Today marks the successful completion of a process that preserves the jobs of 1,100 hard-working Pennsylvanians and ensures the critical flow of energy to the Northeast U.S. . . . . PES has a bright future ahead as the longest continuously operating refinery on the East Coast. We will invest in the refinery, building on the more than $900 million that has been invested in the complex since PES was formed in 2012 to implement world-class refining capabilities.

Greg Gatta, Chief Executive Officer

Lingering Financial Woes

However, Philadelphia Energy Solutions was reportedly facing another financial crisis just months after emerging from that earlier bankruptcy. In February of 2019, Reuters reported that after exiting from bankruptcy in August of 2018, the company saw its cash balance fall to $87.7 million at the end of 2018, down from $148 million three months earlier.

According to Reuters, the company’s weak cash position forced the refiner to significantly scale back a planned $90 million maintenance project planned for last January. Refiners, of course, perform maintenance to keep units operating reliably and safely.

The refinery explosion occurred less than 6 months later.

Mette K.

In Case You Missed It: Bankruptcy Legislative Update

Perhaps you were riveted by @realDonaldTrump’s live Twitter feeds from the #SocialMediaSummit on Thursday. Or the counter-narrative. Or maybe you tuned out and made cat treats. However you spent the day, it would have been easy to miss the bankruptcy bills that were quietly reported out of Committee for consideration by the House of Representatives.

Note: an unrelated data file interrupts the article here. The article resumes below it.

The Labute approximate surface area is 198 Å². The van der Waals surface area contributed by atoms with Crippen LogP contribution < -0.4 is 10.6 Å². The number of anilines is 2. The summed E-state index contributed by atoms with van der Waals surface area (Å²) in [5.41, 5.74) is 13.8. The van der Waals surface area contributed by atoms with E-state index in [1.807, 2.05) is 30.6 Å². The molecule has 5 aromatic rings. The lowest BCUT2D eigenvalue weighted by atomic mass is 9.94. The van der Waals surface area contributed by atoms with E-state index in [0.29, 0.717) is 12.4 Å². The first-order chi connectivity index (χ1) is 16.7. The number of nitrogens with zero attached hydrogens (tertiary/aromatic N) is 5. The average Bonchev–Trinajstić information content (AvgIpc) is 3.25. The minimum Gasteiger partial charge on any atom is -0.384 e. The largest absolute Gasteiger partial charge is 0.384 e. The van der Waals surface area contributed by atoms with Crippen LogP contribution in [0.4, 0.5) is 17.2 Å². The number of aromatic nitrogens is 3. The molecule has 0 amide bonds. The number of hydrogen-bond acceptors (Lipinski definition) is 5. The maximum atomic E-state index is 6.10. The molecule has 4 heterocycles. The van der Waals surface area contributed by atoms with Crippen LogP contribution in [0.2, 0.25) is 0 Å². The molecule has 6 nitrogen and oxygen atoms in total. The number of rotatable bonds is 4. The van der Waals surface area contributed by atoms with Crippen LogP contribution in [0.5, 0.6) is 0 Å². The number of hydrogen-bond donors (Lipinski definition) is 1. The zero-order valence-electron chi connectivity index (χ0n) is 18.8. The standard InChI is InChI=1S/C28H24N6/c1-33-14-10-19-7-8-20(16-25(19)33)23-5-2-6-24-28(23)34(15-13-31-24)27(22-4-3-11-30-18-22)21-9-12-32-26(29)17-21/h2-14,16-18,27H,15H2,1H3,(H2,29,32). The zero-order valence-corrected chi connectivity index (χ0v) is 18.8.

Update: 7/24/19

The House of Representatives has approved the following legislation by voice vote.

The Small Business Reorganization Act of 2019 (HR 3311)

The Small Business Reorganization Act (fondly known as the “SBRA”) would add an exciting new Subchapter V to Chapter 11 of the Bankruptcy Code.  This new subchapter would provide a streamlined Chapter 11 process for small businesses. “Small” means “very small,” e.g., businesses with less than roughly $2.5 million in liablities.

But wait, there’s more! SBRA would allow small business owners to preserve their ownership interests – avoiding liquidation under a receivership or assignment or pesky new value problems under a traditional Chapter 11. The idea is that, with proper planning and execution (yes, there’s always a catch), a small business can use SBRA to successfully emerge from bankruptcy within several months with a bright, shiny court-approved plan of reorganization. You can read more about it on The National Law Review.

And take heart. Bipartisanship is not yet dead. No. Seriously. SBRA was proposed by Congressman Ben Cline (R-Virginia) and David Cicilline (D-Rhode Island) along with House Judiciary Ranking Member Doug Collins (R-Georgia) and Congressman Steve Cohen (D-Tennessee).